Opinion » Maxed Out

Maxed Out

The defence: stressed



By G.D. Maxwell

Okay, I’ll admit it. I’m stressed out. Way out.

According to new Health Canada guidelines currently under development, my stress level is nudging the point where I’m apt to go out and steal a nice gold chain with an obscure, Polynesian-looking, totemic doodad hanging from it. Personally, I don’t think I have the chest hair or the tan to pull off that kind of jewelry. I either have to throttle back into relatively stress-free Costume Jewelry Alert or take on another few short deadline writing projects and work my way up to nicking a Rolex.

What, you ask, could I possibly be stressed out about? Fair enough. Outwardly, I appear calm to those around me. Almost comatose in fact.

But stress is a self-inflicted wound and there are any number of reasons I might be feeling more stress than usual. For example, this very minute Gary Lewis and the Playboys’ Who Wants to Buy This Diamond Ring , a thoroughly nauseating pop confection from the 1960s, is rolling around the conscious part of my brain, stuck there like a skipping vinyl album laying waste to vital synapses. I’m wondering how I’ll be able to work it into this column and keep a straight face. Guess it wasn’t that hard after all.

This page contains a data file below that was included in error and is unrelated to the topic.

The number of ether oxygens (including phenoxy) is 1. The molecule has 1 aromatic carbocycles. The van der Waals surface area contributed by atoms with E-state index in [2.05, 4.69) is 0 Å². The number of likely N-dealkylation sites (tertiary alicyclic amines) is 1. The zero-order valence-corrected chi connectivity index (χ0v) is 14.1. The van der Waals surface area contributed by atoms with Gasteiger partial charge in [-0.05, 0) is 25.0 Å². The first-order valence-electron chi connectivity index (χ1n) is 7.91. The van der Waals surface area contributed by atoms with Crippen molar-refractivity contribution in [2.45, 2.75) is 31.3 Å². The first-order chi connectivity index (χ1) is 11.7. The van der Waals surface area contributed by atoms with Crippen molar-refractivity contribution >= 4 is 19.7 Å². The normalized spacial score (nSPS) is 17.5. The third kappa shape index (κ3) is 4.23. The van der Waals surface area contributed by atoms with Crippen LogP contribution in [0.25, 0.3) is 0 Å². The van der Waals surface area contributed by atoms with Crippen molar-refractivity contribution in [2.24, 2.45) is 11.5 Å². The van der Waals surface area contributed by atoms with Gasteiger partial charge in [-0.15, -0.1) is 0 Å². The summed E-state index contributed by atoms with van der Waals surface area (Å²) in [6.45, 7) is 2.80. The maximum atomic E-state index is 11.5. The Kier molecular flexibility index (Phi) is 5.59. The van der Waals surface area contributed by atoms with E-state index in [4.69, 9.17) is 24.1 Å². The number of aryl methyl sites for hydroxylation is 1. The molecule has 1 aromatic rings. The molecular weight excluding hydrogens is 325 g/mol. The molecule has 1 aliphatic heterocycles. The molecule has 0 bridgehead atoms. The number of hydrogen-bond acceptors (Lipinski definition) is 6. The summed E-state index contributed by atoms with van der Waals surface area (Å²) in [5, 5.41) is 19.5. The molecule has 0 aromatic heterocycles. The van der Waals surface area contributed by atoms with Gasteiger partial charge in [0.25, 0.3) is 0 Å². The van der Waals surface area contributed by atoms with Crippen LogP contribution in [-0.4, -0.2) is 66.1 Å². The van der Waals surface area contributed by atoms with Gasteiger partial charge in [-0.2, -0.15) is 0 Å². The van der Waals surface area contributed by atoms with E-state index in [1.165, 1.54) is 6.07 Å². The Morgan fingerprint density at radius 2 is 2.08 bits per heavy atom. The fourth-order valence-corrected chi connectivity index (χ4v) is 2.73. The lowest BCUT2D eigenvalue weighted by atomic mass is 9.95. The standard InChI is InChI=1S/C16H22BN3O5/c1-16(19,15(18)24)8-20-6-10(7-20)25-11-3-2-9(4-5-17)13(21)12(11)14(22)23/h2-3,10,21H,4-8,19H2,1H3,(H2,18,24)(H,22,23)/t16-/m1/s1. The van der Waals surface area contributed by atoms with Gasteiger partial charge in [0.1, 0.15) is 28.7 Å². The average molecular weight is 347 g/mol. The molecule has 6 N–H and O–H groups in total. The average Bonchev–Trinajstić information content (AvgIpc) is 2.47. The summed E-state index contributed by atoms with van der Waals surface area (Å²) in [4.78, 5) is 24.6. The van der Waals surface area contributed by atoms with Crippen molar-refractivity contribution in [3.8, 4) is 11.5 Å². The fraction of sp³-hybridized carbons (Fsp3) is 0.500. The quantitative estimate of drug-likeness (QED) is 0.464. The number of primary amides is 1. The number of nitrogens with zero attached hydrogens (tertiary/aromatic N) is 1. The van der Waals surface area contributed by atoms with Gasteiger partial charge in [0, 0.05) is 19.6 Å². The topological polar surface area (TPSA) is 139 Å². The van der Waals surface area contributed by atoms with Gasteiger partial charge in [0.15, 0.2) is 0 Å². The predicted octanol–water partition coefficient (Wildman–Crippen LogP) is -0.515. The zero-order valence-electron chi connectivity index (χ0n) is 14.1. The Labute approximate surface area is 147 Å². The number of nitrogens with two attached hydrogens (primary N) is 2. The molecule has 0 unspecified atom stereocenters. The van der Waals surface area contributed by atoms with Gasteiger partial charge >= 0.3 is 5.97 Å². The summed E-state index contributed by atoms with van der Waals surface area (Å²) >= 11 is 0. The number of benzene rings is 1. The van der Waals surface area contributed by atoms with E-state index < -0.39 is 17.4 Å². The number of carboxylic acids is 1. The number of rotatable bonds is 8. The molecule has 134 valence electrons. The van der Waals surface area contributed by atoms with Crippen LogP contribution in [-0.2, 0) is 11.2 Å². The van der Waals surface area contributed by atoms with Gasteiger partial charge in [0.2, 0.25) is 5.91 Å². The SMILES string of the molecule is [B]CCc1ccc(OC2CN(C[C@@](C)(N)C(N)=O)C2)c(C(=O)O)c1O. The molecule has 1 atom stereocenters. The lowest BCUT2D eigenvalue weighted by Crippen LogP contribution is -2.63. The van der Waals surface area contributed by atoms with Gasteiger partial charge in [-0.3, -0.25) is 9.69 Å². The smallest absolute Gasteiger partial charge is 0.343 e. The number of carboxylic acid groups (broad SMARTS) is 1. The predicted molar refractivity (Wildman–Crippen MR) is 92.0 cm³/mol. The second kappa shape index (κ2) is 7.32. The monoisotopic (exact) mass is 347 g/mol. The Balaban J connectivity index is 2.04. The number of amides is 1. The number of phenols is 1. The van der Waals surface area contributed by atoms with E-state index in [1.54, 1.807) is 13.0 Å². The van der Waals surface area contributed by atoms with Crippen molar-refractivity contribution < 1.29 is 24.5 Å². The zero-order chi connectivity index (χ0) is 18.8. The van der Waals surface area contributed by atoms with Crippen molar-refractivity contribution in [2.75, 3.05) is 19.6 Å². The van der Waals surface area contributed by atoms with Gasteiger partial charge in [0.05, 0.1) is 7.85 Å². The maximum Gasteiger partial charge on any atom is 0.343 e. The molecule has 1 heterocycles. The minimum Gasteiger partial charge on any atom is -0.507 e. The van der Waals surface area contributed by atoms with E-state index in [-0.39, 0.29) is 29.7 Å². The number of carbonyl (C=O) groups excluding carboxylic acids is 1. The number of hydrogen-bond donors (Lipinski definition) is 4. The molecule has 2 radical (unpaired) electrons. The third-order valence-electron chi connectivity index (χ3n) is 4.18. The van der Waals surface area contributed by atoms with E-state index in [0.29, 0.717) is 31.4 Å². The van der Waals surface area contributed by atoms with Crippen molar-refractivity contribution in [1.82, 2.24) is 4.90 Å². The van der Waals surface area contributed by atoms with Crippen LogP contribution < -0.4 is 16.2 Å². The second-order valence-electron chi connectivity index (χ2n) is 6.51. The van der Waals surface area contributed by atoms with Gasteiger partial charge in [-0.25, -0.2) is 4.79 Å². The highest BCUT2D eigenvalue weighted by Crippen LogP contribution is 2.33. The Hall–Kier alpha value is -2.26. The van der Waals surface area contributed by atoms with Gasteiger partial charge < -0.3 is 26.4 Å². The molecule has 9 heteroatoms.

I could be stressed because it’s early Wednesday morning, I’ve been out four nights in a row – a personal record – and just woke up from an unsettling dream in which my Perfect Partner finally decided I was too boring and left me for an itchy-footed Englishman who cashed in his Orthodontic Trust Fund and set off on an around the world jaunt, having decided travel was more important than straight teeth.

To make matters worse, Zippy the Dog had, in the same dream, developed some sort of lower-body paralysis and was reduced to locomoting across the floor using what can best be described as the Flopping Fish Technique which, admittedly was hilarious if you could overlook the heartbreaking implications of his disability, but was made all the worse by his own sense of black humour: he wanted to change his name from Zippy the Dog to Flipper. I suspect last night’s salmon dinner had something to do with that.

It could be the new regime of Microphone Ostracism being bandied around the local council table that’s got me fantasizing about bright, shiny beads. Let’s see if I have the rules of the game straight. If one councillor’s rambling, stream-of-consciousness comments begin to wander too far off point – or too far from what everyone’s agreed to in the closed-door sessions those of us who aren’t councillors are barred from attending – the other councillors can express their dissatisfaction by bending their microphones down toward the table. Four bent mikes automatically ends the discussion.

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